There are so many different kinds of beans, and they’re usually categorized by the way they grow. For example, there are pole beans that need trellising, dry beans for soups & stews, and bush beans that grow low to the ground.
In our garden, we grow a mix of pole and bush beans. I love the different colours, patterns, and flavours of all the varieties! Our tricolour bean mix features purple, green, & yellow snap beans. The purple ones tend to lose their colour in cooking. Our farmer’s market customers love these bean mixes, & I always encourage people to sample on their garden visits.
Look for: Firm, crisp snap beans
Uses: Snap beans are naturally crisp and sweet when eaten raw, straight from the garden! Slice it thinly to make a fresh salad, or wrap them in prosciutto to make parcels as an appetizer. A quick way to cook them is to stir fry them with other vegetables, blanch with dressing, or roasting. A simple mix of vegetable oil, salt, & pepper are all you need for a quick roast!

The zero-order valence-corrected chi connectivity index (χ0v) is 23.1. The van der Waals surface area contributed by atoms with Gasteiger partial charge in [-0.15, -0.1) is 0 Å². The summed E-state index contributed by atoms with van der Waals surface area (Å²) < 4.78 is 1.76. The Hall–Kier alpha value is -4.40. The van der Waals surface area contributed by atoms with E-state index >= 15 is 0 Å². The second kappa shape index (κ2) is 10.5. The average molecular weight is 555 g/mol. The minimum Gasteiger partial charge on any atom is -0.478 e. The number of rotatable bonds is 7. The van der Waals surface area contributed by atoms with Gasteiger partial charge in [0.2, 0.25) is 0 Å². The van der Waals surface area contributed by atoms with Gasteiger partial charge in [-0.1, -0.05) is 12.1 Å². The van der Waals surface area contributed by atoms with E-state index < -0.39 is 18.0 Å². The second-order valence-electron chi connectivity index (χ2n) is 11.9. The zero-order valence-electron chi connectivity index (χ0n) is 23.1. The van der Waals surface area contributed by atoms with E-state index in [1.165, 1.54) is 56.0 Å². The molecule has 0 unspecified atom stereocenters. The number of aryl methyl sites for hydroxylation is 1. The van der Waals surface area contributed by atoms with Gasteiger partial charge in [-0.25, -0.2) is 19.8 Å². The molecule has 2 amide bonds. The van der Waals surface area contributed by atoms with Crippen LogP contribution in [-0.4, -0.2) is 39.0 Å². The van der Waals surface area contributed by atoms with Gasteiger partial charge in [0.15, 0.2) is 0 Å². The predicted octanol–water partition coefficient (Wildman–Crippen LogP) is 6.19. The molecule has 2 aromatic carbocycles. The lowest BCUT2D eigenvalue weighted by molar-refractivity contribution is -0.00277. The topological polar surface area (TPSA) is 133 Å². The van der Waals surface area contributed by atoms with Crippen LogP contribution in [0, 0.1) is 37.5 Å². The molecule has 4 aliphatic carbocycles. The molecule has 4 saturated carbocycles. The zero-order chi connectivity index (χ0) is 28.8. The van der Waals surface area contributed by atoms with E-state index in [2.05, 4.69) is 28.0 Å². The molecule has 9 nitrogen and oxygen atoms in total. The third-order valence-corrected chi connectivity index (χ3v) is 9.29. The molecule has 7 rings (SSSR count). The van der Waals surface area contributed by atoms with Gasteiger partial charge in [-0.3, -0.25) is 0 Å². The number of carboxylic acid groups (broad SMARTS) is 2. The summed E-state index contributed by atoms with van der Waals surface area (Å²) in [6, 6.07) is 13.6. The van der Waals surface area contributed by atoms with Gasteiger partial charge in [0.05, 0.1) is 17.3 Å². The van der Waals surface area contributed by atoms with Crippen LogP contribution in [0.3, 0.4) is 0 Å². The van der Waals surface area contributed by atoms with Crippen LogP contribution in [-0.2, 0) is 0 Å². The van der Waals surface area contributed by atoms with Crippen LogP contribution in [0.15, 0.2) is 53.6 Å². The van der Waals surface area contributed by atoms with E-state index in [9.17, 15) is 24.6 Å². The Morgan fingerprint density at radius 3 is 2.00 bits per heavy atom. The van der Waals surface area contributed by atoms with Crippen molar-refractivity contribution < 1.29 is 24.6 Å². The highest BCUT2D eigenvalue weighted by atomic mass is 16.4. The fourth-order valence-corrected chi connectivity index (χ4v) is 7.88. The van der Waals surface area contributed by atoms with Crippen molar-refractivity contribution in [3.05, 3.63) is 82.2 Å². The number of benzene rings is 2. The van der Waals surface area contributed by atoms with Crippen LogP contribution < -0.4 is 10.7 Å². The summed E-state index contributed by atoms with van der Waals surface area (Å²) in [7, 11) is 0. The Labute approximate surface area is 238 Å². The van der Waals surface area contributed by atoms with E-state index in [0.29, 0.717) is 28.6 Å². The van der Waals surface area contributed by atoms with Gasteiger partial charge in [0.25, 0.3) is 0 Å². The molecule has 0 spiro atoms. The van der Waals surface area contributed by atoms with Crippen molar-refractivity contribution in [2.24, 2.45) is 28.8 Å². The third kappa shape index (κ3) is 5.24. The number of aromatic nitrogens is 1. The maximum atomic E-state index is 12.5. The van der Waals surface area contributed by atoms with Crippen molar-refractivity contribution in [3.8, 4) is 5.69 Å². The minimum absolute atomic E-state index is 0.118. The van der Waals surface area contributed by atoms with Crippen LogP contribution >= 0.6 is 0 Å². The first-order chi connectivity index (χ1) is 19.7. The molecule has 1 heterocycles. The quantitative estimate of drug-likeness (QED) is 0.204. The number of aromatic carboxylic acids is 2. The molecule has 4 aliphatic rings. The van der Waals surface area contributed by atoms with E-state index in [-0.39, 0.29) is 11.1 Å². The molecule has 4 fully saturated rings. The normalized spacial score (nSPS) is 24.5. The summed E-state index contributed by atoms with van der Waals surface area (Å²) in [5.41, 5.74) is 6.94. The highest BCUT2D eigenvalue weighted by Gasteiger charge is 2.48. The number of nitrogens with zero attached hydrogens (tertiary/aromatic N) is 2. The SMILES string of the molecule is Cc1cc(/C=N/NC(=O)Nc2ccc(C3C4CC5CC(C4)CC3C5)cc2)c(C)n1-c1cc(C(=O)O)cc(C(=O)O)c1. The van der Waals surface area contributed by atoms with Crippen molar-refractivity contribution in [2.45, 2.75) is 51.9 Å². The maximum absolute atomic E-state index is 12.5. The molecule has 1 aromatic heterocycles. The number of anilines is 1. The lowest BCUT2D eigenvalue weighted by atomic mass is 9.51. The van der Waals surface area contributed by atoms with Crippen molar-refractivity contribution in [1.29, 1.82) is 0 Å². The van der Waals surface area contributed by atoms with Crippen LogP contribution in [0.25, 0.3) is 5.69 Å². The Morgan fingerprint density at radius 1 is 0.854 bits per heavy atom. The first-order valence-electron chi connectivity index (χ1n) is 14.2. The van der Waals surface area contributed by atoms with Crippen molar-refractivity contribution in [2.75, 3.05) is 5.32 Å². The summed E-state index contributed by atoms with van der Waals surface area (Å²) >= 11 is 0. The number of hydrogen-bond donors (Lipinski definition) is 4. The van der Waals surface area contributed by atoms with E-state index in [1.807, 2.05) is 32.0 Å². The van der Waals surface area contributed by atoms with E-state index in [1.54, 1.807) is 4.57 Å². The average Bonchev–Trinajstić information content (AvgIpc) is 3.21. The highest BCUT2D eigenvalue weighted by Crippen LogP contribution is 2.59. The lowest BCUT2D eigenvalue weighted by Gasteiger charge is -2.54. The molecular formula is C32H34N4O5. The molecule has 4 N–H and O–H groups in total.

Technique: Snap off the tops before washing & drying the snap beans. I find that these beans are pretty clean unless they touch the ground. For those, you’ll have to scrub well, as dirt tend to stick on them. Slicing beans on the diagonal make them look pretty for salad. Otherwise, cut them into bite sized pieces or keep them whole.
Growing: Snap beans are pretty easy to grow, and you can direct seed these right into the ground once the threat of frost is gone. Beans are a great vegetable to grow, because they don’t take long to establish themselves, and they fix nitrogen into the soil. Win-win! I usually do succession planting with snap beans, meaning I stagger plantings so I have a continual harvest.
Harvesting & Storage: Once the bean plants start producing, be sure to harvest frequently. At their peak of production, I’m usually out there about twice a day picking them! The beans get tough and fibrous once overgrown. You can chop these up for soups, let it overgrow for seed, or chuck them into the compost. After harvesting, put them in a bag to retain moisture ~ they’ll keep in the fridge for about a week. If you can’t eat them all, you can freeze them in 2 ways: blanch & freeze, or freeze without blanching. We’ve tried the latter option, and it’s ok if you like strong bean flavour. My mother-in-law cooks her beans before freezing ~ that way, for meals she simply defrosts the beans & warms them up.